William Bailey currently represents North Myrtle Beach in the S. C. House. He has concentrated on flooding issues and expansion of SC 9 to provide a connection to both Interstate 95 and Interstate 85. Bailey reported $0 raised as of March 31, 2021.
Mark McBride is a former two-term mayor of Myrtle Beach, last elected in 2001. He has been outspoken with issues facing the citizens of Myrtle Beach since leaving office. McBride reported $0 raised as of March 31, 2021.
Ken Richardson is the current Chairman of the Horry County Board of Education. He is the only candidate among the challengers who has won a countywide election. In 2018, Richardson garnered more total votes for school board chairman from Horry County voters than Rice did in his Congressional race. (Horry County Republicans make up 50% of the total Republican voters in the 7th District.
To date, Richardson is the only challenger who has demonstrated the ability to raise money for his candidacy. He has been actively campaigning throughout the 7th District since announcing his candidacy and is the only challenger who said he was going to challenge Rice for the Congressional seat prior to the Rice vote to impeach. Richardson did, however, advance his timetable to run for Congress by two years after the Rice vote. Richardson reported $154,786.81 raised as of March 31, 2021.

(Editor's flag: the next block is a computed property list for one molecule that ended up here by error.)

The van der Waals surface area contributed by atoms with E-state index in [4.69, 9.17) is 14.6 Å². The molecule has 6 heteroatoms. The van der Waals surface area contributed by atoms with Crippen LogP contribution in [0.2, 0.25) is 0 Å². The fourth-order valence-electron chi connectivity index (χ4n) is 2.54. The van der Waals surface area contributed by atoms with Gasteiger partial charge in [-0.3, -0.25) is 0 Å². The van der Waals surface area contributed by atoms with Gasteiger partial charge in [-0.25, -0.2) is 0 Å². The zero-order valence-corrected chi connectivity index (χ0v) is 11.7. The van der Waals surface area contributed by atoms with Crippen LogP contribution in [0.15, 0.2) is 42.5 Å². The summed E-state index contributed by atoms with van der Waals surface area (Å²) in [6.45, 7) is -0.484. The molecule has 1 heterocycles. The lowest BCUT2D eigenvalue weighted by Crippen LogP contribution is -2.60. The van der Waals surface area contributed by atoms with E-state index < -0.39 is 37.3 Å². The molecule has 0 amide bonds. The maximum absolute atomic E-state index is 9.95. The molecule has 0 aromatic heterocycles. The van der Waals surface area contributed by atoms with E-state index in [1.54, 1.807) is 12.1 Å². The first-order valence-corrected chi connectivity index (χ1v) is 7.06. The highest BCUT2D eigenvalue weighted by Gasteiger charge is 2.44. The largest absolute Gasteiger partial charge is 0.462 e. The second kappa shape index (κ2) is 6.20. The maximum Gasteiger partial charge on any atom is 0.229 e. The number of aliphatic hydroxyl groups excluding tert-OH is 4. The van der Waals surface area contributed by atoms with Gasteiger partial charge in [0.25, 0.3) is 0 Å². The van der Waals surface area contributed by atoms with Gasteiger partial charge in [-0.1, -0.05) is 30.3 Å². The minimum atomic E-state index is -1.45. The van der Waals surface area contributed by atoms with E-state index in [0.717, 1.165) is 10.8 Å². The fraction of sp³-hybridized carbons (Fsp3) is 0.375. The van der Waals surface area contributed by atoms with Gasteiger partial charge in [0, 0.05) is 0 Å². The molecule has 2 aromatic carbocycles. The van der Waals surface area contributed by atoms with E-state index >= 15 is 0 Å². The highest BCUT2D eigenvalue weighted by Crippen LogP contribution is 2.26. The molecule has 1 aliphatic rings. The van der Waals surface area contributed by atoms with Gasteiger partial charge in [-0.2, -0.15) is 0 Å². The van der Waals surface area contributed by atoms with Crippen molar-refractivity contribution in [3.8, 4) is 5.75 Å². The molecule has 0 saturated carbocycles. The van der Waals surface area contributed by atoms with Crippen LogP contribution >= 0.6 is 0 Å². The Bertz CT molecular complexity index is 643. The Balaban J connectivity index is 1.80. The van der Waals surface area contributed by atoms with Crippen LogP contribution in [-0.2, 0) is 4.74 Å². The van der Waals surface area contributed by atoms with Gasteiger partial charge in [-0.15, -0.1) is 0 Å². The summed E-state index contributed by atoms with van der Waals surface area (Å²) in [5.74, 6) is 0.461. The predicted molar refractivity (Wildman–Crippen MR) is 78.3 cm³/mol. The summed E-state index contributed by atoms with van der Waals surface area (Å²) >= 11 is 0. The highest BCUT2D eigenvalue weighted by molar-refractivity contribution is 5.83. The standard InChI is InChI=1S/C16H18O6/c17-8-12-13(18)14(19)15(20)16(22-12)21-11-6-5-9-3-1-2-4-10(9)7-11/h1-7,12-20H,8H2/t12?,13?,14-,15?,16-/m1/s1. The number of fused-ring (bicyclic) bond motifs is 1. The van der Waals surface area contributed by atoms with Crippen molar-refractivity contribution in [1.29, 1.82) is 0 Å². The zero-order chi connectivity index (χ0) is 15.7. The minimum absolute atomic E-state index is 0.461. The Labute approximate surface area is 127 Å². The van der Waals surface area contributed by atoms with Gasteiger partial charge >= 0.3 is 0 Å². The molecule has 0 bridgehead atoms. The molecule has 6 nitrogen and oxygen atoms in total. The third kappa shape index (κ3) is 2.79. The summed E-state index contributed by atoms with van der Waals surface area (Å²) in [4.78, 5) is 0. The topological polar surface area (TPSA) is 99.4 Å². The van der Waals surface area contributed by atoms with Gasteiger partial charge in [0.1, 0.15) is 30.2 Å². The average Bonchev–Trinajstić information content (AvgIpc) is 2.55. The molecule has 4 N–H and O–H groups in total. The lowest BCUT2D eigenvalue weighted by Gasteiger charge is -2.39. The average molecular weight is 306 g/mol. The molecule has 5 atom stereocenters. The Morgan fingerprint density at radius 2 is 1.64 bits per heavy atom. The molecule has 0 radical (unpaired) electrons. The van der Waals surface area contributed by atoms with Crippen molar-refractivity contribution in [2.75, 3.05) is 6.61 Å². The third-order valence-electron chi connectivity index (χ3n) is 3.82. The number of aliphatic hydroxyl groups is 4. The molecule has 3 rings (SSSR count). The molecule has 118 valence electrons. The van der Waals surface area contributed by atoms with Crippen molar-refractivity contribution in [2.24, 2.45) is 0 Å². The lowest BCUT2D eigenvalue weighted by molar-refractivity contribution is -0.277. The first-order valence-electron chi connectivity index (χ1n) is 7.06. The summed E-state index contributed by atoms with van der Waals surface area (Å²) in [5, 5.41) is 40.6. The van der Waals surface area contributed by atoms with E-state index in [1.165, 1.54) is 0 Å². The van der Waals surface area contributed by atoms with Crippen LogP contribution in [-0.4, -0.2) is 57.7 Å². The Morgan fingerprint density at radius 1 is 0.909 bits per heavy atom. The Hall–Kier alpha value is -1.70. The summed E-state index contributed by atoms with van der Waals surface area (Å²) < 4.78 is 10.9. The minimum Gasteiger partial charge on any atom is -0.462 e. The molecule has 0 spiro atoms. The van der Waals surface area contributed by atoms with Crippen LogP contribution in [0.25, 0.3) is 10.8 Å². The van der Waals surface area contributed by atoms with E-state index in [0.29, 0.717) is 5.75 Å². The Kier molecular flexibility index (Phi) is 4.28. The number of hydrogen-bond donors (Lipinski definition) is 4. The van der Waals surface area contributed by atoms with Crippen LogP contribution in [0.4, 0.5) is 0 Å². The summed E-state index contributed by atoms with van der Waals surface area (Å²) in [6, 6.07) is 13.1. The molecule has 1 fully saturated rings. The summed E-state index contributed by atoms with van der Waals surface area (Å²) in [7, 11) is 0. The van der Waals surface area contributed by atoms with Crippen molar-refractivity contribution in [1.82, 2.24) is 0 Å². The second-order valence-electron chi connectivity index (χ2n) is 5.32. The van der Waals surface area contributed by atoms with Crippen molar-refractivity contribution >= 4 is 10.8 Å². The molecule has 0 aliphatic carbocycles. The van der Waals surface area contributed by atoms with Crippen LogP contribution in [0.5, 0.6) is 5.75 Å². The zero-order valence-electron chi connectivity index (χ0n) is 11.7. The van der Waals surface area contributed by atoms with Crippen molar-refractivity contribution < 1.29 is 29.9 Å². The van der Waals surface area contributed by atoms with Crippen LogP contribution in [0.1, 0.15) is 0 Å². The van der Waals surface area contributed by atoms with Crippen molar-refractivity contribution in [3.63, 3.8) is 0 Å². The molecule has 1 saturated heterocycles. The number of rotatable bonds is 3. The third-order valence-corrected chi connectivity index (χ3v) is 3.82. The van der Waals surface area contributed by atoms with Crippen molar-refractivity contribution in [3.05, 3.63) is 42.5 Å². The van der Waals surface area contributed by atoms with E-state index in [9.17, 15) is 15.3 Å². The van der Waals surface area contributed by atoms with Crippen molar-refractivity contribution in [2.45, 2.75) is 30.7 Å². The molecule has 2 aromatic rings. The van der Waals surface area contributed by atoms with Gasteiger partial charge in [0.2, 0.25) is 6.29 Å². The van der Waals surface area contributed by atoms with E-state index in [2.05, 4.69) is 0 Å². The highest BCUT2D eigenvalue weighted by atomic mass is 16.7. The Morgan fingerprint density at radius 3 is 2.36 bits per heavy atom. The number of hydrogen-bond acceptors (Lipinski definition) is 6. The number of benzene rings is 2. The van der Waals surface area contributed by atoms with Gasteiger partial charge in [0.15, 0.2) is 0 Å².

Nothing is certain in politics in the 21st Century. It is not a requirement to have previously served in elective office to run for Congress, but some experience in a hard fought campaign or two does help a candidate. Experience with what is required once holding office is also helpful.
This synopsis is a quick look at the candidates for the Republican nomination for the 7th Congressional District one year out. No doubt there will be changes over the coming year and I personally doubt that all 10 of the challengers listed above will actually file next March to be on the primary ballot in June 2022. It’s going to take more than sound bites and labels to win this election. It’s going to take real connection with those you are asking to vote for you.
The next filing with the FEC is due June 30, 2021. It will be interesting to see how the challengers are progressing in raising money for their campaigns and how Rice is doing with money raising.
There will be periodic updates on the race in Grand Strand Daily throughout the upcoming 12 months until primary day.